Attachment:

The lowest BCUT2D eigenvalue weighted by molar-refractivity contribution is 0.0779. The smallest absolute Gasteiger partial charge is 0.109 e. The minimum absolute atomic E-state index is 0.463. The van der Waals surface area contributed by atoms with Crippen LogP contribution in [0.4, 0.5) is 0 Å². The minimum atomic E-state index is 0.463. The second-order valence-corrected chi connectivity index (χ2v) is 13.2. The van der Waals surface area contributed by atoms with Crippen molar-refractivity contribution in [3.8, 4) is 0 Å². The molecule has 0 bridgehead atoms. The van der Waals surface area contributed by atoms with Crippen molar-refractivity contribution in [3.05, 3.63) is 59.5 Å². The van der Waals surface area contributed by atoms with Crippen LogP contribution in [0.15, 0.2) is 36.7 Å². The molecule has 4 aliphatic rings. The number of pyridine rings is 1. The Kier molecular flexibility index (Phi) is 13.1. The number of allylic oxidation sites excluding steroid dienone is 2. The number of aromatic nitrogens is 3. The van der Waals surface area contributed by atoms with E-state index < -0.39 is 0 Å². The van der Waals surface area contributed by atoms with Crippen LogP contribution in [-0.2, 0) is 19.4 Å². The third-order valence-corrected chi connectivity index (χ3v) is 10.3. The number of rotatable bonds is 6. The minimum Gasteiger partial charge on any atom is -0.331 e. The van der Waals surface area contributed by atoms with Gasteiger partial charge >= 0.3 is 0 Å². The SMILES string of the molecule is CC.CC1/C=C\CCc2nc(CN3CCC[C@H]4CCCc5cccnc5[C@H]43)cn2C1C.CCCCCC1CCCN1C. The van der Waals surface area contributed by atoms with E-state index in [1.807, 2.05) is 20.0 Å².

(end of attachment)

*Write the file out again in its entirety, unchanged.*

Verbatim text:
The lowest BCUT2D eigenvalue weighted by molar-refractivity contribution is 0.0779. The smallest absolute Gasteiger partial charge is 0.109 e. The minimum absolute atomic E-state index is 0.463. The van der Waals surface area contributed by atoms with Crippen LogP contribution in [0.4, 0.5) is 0 Å². The minimum atomic E-state index is 0.463. The second-order valence-corrected chi connectivity index (χ2v) is 13.2. The van der Waals surface area contributed by atoms with Crippen molar-refractivity contribution in [3.8, 4) is 0 Å². The molecule has 0 bridgehead atoms. The van der Waals surface area contributed by atoms with Crippen molar-refractivity contribution in [3.05, 3.63) is 59.5 Å². The van der Waals surface area contributed by atoms with Crippen LogP contribution in [0.15, 0.2) is 36.7 Å². The molecule has 4 aliphatic rings. The number of pyridine rings is 1. The Kier molecular flexibility index (Phi) is 13.1. The number of allylic oxidation sites excluding steroid dienone is 2. The number of aromatic nitrogens is 3. The van der Waals surface area contributed by atoms with E-state index < -0.39 is 0 Å². The van der Waals surface area contributed by atoms with Crippen LogP contribution in [-0.2, 0) is 19.4 Å². The third-order valence-corrected chi connectivity index (χ3v) is 10.3. The number of rotatable bonds is 6. The minimum Gasteiger partial charge on any atom is -0.331 e. The van der Waals surface area contributed by atoms with Gasteiger partial charge >= 0.3 is 0 Å². The SMILES string of the molecule is CC.CC1/C=C\CCc2nc(CN3CCC[C@H]4CCCc5cccnc5[C@H]43)cn2C1C.CCCCCC1CCCN1C. The van der Waals surface area contributed by atoms with E-state index in [1.807, 2.05) is 20.0 Å².